At least 28 people are dead and hundreds are wounded after a suicide bomb and gun assault on a government security building in Kabul, Afghanistan on Tuesday morning.
The bombing took place during rush hour in the city's central district, and targeted a security team that protects government VIPs, according to CNN. However, most of the victims were civilians—including women and children, Afghan Interior Ministry spokesman Sediq Sediqi said.
Reuters notes: "Tuesday's blast came days after a United Nations report said urban warfare had caused a spike in the number of deaths and injuries among women and children in Afghanistan this year."
It also comes a week after the Taliban declared the start of a "spring offensive," news outlets said.
The Guardian quoted Mohammad Aref, a 20-year-old shop owner, who described seeing all his windows break in the explosion, and at least 50 wounded people being carried away. "The clothes of many of them were soaked in blood," he said.
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Both Afghan President Mohammad Ashraf Ghani and NATO commander Gen. John W. Nicholson condemned the attack, saying it was a sign of Taliban weakness.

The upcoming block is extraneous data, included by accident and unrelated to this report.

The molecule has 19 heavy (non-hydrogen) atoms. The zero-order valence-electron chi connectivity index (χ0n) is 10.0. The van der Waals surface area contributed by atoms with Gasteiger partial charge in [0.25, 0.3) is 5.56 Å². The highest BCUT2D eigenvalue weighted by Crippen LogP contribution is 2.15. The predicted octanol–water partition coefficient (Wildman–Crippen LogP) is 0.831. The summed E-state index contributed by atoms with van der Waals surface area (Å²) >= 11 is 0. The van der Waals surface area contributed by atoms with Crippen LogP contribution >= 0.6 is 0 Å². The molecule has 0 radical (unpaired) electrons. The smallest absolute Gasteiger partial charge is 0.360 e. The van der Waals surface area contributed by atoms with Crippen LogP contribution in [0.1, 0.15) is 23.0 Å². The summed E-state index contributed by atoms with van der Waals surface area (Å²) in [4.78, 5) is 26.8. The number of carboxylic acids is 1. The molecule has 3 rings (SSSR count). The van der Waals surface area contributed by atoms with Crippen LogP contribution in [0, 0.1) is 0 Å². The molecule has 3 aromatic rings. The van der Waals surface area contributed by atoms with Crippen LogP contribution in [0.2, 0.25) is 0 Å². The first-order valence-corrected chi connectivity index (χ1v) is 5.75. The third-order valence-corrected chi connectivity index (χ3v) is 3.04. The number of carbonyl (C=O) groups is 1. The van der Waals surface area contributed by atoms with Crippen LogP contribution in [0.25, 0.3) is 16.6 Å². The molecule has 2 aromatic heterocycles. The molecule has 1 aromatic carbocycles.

"Today's attack shows the insurgents are unable to meet Afghan forces on the battlefield and must resort to these terrorist attacks," Nicholson said.
But journalist Bilal Sarwary, reporting from Kabul for France 24, said the scale and sophistication of the attack in one of Kabul's most heavily secured neighborhood raises serious security questions.
"President Ghani said the Taliban can't face the Afghan security forces in face-to-face battles, that's why they are conducting attacks like this," he said. "But the president's word will do little to restore the confidence of the Afghan people in what is clearly a huge security and intelligence failure once more."
The Taliban claimed over the weekend that U.S. Secretary of State John Kerry was the intended target of rocket strikes in Afghanistan's capital on Saturday.
Despite the latest attack and the apparent reemerging strength of the Taliban, former diplomat Peter Van Buren on Tuesday noted in an op-ed that the war in Afghanistan—officially the longest in U.S. history—continues to go largely unmentioned in this year's presidential campaign.